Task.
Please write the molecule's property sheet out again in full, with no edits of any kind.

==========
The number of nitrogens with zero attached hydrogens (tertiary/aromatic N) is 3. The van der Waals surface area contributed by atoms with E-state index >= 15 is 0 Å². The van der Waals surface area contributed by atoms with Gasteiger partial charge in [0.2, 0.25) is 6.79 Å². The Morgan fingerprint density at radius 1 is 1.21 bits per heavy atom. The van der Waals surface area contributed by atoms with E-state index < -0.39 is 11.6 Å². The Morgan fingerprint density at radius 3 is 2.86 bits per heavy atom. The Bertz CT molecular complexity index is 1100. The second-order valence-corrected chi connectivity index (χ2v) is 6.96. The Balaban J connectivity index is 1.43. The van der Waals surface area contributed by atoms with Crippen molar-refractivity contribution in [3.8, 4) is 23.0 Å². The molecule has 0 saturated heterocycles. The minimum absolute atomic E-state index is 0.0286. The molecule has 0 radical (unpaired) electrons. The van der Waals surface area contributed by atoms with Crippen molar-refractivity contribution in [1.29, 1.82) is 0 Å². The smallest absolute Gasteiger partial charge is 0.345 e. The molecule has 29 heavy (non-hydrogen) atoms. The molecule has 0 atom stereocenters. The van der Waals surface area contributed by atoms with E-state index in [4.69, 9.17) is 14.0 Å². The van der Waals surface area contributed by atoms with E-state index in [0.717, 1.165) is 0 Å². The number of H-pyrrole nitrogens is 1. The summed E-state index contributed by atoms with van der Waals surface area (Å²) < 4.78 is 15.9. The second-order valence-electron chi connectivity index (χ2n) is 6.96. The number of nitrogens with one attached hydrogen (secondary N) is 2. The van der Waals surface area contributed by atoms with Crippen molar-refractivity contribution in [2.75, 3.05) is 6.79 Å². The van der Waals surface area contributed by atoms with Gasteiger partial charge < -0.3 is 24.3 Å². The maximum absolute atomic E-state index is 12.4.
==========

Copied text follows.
The number of nitrogens with zero attached hydrogens (tertiary/aromatic N) is 3. The van der Waals surface area contributed by atoms with E-state index >= 15 is 0 Å². The van der Waals surface area contributed by atoms with Gasteiger partial charge in [0.2, 0.25) is 6.79 Å². The Morgan fingerprint density at radius 1 is 1.21 bits per heavy atom. The van der Waals surface area contributed by atoms with E-state index < -0.39 is 11.6 Å². The Morgan fingerprint density at radius 3 is 2.86 bits per heavy atom. The Bertz CT molecular complexity index is 1100. The second-order valence-corrected chi connectivity index (χ2v) is 6.96. The Balaban J connectivity index is 1.43. The van der Waals surface area contributed by atoms with Crippen molar-refractivity contribution in [3.8, 4) is 23.0 Å². The molecule has 0 saturated heterocycles. The minimum absolute atomic E-state index is 0.0286. The molecule has 0 radical (unpaired) electrons. The van der Waals surface area contributed by atoms with Crippen molar-refractivity contribution in [1.29, 1.82) is 0 Å². The smallest absolute Gasteiger partial charge is 0.345 e. The molecule has 29 heavy (non-hydrogen) atoms. The molecule has 0 atom stereocenters. The van der Waals surface area contributed by atoms with E-state index in [4.69, 9.17) is 14.0 Å². The van der Waals surface area contributed by atoms with E-state index in [0.717, 1.165) is 0 Å². The number of H-pyrrole nitrogens is 1. The summed E-state index contributed by atoms with van der Waals surface area (Å²) < 4.78 is 15.9. The second-order valence-electron chi connectivity index (χ2n) is 6.96. The number of nitrogens with one attached hydrogen (secondary N) is 2. The van der Waals surface area contributed by atoms with Crippen molar-refractivity contribution in [2.75, 3.05) is 6.79 Å². The van der Waals surface area contributed by atoms with Gasteiger partial charge < -0.3 is 24.3 Å². The maximum absolute atomic E-state index is 12.4.